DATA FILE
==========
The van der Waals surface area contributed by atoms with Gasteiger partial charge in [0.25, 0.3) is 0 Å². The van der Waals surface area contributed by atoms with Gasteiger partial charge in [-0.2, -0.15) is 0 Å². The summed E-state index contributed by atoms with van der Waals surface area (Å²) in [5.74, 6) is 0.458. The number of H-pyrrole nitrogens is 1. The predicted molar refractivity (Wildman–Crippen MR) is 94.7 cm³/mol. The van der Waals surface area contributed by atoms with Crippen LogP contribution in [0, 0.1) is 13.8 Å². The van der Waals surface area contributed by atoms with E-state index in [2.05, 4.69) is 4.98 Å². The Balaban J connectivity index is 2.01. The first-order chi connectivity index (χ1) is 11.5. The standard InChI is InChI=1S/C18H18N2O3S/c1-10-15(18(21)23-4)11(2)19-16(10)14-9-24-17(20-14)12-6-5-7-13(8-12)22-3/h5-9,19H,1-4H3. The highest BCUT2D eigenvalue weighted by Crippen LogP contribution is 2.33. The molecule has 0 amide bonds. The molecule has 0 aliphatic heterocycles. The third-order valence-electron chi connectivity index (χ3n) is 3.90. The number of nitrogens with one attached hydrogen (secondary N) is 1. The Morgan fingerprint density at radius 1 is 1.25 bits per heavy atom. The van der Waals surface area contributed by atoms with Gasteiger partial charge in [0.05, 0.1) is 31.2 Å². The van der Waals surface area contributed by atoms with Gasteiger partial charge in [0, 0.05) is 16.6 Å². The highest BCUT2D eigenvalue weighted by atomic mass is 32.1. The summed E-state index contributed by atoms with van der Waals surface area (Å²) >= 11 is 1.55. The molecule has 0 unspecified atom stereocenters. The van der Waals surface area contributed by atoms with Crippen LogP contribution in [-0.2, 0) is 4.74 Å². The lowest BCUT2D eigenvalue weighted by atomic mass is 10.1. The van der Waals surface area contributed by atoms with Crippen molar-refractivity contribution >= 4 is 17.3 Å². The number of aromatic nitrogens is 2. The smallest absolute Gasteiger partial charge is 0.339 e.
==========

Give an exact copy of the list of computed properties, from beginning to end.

The van der Waals surface area contributed by atoms with Gasteiger partial charge in [0.25, 0.3) is 0 Å². The van der Waals surface area contributed by atoms with Gasteiger partial charge in [-0.2, -0.15) is 0 Å². The summed E-state index contributed by atoms with van der Waals surface area (Å²) in [5.74, 6) is 0.458. The number of H-pyrrole nitrogens is 1. The predicted molar refractivity (Wildman–Crippen MR) is 94.7 cm³/mol. The van der Waals surface area contributed by atoms with Crippen LogP contribution in [0, 0.1) is 13.8 Å². The van der Waals surface area contributed by atoms with E-state index in [2.05, 4.69) is 4.98 Å². The Balaban J connectivity index is 2.01. The first-order chi connectivity index (χ1) is 11.5. The standard InChI is InChI=1S/C18H18N2O3S/c1-10-15(18(21)23-4)11(2)19-16(10)14-9-24-17(20-14)12-6-5-7-13(8-12)22-3/h5-9,19H,1-4H3. The highest BCUT2D eigenvalue weighted by Crippen LogP contribution is 2.33. The molecule has 0 amide bonds. The molecule has 0 aliphatic heterocycles. The third-order valence-electron chi connectivity index (χ3n) is 3.90. The number of nitrogens with one attached hydrogen (secondary N) is 1. The Morgan fingerprint density at radius 1 is 1.25 bits per heavy atom. The van der Waals surface area contributed by atoms with Gasteiger partial charge in [0.05, 0.1) is 31.2 Å². The van der Waals surface area contributed by atoms with Gasteiger partial charge in [0, 0.05) is 16.6 Å². The highest BCUT2D eigenvalue weighted by atomic mass is 32.1. The summed E-state index contributed by atoms with van der Waals surface area (Å²) >= 11 is 1.55. The molecule has 0 unspecified atom stereocenters. The van der Waals surface area contributed by atoms with Crippen LogP contribution in [-0.2, 0) is 4.74 Å². The lowest BCUT2D eigenvalue weighted by atomic mass is 10.1. The van der Waals surface area contributed by atoms with Crippen molar-refractivity contribution >= 4 is 17.3 Å². The number of aromatic nitrogens is 2. The smallest absolute Gasteiger partial charge is 0.339 e.